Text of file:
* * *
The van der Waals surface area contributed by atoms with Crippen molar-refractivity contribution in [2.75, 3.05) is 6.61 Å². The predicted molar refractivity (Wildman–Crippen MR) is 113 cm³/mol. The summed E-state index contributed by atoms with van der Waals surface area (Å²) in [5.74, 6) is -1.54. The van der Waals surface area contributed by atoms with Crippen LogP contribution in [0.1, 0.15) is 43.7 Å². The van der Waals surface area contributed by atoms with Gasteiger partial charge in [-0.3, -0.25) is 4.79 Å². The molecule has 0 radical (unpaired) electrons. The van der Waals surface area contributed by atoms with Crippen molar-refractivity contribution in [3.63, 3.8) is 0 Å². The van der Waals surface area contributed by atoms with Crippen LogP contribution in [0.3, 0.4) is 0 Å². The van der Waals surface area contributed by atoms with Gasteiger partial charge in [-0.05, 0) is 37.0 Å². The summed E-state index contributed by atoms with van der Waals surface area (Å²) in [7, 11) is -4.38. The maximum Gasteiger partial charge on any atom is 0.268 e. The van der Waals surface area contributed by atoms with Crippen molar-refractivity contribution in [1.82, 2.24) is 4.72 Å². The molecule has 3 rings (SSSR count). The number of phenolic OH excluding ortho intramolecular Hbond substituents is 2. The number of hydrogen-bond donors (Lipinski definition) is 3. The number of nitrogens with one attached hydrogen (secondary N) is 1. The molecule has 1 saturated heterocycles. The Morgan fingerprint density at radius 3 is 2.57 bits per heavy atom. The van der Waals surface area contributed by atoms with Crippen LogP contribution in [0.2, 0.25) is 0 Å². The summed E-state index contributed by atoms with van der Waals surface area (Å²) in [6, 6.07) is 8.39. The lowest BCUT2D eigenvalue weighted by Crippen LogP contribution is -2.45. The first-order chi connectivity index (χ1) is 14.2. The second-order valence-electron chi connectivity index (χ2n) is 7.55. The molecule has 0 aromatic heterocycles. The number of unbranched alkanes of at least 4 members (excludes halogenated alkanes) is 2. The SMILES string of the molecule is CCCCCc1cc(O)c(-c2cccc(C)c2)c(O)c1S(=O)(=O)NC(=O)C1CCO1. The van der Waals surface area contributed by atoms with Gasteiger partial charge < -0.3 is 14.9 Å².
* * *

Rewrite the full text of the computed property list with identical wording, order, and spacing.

The van der Waals surface area contributed by atoms with Crippen molar-refractivity contribution in [2.75, 3.05) is 6.61 Å². The predicted molar refractivity (Wildman–Crippen MR) is 113 cm³/mol. The summed E-state index contributed by atoms with van der Waals surface area (Å²) in [5.74, 6) is -1.54. The van der Waals surface area contributed by atoms with Crippen LogP contribution in [0.1, 0.15) is 43.7 Å². The van der Waals surface area contributed by atoms with Gasteiger partial charge in [-0.3, -0.25) is 4.79 Å². The molecule has 0 radical (unpaired) electrons. The van der Waals surface area contributed by atoms with Crippen molar-refractivity contribution in [3.63, 3.8) is 0 Å². The van der Waals surface area contributed by atoms with Crippen LogP contribution in [0.3, 0.4) is 0 Å². The van der Waals surface area contributed by atoms with Gasteiger partial charge in [-0.05, 0) is 37.0 Å². The summed E-state index contributed by atoms with van der Waals surface area (Å²) in [7, 11) is -4.38. The maximum Gasteiger partial charge on any atom is 0.268 e. The van der Waals surface area contributed by atoms with Crippen molar-refractivity contribution in [1.82, 2.24) is 4.72 Å². The molecule has 3 rings (SSSR count). The number of phenolic OH excluding ortho intramolecular Hbond substituents is 2. The number of hydrogen-bond donors (Lipinski definition) is 3. The number of nitrogens with one attached hydrogen (secondary N) is 1. The molecule has 1 saturated heterocycles. The Morgan fingerprint density at radius 3 is 2.57 bits per heavy atom. The van der Waals surface area contributed by atoms with Crippen LogP contribution in [0.2, 0.25) is 0 Å². The summed E-state index contributed by atoms with van der Waals surface area (Å²) in [6, 6.07) is 8.39. The lowest BCUT2D eigenvalue weighted by Crippen LogP contribution is -2.45. The first-order chi connectivity index (χ1) is 14.2. The second-order valence-electron chi connectivity index (χ2n) is 7.55. The molecule has 0 aromatic heterocycles. The number of unbranched alkanes of at least 4 members (excludes halogenated alkanes) is 2. The SMILES string of the molecule is CCCCCc1cc(O)c(-c2cccc(C)c2)c(O)c1S(=O)(=O)NC(=O)C1CCO1. The van der Waals surface area contributed by atoms with Gasteiger partial charge < -0.3 is 14.9 Å².